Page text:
Within the low income group, countries with a GDP per capita under $1,045, Tajikistan (65), Cambodia (97) and Bangladesh (99) perform well ahead Burundi (121) and Chad (123), the lowest-ranking countries within this income group.
Within the lower-middle income group, countries with a GDP per capita between $1,045 and $4,125, Ukraine (31), Armenia (43), Kyrgyz Republic (44) and the Philippines (46) place well ahead of Nigeria (120), Mauritania (122) and Yemen (124).
Within the upper-middle income group, countries with a GDP per capita between $4,126 and $12,745, Hungary (32), Kazakhstan (37) and Romania (39) rank at the top of this group, while Namibia (94), Tunisia (98) and Algeria (114) hold the last three spots.
Among the high income countries, those with a GDP per capita above $12,746, Finland, Norway and Switzerland hold the top three spots in the index overall. Barbados (77), Saudi Arabia (85) and Kuwait (93) hold the last three spots.
Business and Policy Implications
In addition to the index, the report provides the latest available information on the numbers of current and recent graduates in major fields of study in each country and detailed information on the population’s workforce activity as well as levels of education.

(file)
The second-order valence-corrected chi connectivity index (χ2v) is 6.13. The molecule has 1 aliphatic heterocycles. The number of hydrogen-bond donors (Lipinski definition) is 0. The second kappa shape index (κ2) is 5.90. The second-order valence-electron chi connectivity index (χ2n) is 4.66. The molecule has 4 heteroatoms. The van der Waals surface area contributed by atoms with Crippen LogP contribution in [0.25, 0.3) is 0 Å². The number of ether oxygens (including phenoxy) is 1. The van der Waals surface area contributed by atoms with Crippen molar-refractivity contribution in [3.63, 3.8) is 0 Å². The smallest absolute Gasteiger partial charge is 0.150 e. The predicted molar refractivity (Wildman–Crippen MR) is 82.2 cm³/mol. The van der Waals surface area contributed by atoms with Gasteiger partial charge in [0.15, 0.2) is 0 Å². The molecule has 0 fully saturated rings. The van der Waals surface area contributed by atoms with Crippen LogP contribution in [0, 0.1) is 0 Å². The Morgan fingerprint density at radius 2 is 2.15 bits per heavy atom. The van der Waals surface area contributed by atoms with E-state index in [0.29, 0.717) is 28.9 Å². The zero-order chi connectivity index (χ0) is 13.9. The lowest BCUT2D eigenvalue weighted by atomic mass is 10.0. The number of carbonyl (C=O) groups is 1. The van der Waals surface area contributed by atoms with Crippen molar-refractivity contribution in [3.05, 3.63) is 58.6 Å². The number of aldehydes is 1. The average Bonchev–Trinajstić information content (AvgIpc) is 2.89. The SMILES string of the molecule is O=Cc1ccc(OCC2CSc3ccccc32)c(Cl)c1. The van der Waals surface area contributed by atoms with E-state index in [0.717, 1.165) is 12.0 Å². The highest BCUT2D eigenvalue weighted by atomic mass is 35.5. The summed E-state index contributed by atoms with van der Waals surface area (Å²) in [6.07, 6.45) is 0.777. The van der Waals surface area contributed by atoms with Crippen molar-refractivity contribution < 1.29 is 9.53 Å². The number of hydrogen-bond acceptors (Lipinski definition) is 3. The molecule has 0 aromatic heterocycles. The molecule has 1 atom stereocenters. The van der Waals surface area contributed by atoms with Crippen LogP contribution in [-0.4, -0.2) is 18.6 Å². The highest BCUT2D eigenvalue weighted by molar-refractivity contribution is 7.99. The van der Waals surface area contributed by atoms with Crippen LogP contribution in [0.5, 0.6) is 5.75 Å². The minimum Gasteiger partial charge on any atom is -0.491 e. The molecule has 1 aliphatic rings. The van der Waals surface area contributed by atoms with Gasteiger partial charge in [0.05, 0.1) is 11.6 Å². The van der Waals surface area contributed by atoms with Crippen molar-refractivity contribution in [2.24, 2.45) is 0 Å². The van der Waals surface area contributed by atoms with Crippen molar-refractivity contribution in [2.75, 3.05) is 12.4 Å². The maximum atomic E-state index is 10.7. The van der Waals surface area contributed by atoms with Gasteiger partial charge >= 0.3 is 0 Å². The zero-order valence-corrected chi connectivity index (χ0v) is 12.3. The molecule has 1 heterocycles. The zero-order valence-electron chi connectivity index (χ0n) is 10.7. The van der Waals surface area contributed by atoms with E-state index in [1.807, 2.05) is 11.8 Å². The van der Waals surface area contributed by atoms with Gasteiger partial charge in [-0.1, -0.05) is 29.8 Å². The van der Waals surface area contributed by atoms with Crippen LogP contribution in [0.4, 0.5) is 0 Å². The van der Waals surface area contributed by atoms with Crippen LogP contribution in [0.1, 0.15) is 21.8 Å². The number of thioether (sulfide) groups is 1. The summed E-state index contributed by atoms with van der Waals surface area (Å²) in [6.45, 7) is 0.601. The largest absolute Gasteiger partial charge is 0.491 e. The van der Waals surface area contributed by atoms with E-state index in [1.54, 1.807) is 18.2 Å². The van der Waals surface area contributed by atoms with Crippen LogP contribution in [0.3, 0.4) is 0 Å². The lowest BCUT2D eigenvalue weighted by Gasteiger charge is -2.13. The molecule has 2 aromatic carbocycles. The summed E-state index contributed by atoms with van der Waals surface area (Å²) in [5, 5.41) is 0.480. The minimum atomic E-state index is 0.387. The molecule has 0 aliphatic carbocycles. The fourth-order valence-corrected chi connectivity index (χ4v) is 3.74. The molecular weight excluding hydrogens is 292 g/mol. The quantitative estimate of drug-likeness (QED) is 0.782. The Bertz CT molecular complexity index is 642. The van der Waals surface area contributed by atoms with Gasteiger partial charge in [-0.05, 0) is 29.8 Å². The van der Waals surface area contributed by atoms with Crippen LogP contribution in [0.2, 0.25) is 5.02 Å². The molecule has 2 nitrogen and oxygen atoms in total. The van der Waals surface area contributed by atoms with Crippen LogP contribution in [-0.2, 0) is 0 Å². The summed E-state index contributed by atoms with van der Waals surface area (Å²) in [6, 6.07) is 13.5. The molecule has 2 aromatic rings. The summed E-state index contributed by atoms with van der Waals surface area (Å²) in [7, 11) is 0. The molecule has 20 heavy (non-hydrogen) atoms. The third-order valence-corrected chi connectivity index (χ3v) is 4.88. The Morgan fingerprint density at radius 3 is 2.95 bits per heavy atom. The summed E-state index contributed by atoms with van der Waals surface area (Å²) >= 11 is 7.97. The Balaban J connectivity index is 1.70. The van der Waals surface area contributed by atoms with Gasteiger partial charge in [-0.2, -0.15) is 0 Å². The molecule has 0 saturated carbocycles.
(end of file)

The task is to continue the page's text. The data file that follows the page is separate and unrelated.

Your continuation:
“Our goal is to support business leaders, policy-makers, civil society and the public in taking the informed, data-driven decisions that are needed to unlock human potential. The index shows that all countries – both rich and poor – have yet to optimize their human capital and calls for a new people-centric model of growth,” said Saadia Zahidi, Head of the Employment, Skills and Human Capital Initiative and co-author of the report.
The report and index were produced in collaboration with Mercer. “The Human Capital Index is a critical tool for global employers,” said Julio A. Portalatin, President and Chief Executive Officer of Mercer. “It allows them to determine the most pressing issues impacting talent availability and suitability around the world today and identify those issues that have the potential to impact business success in the future – invaluable insight for guiding the allocation of workforce development and investments.”
The Human Capital Index ranks 124 countries on how well they are developing and deploying their human capital, focusing on education, skills and employment. It aims to understand whether countries are wasting or leveraging their human potential. The report measures this distance from the ideal – or waste – by disaggregating data across five age groups to capture the full demographic profile of a country:
•Under 15 years – the youngest members of the population for whom education is assessed among the most critical factors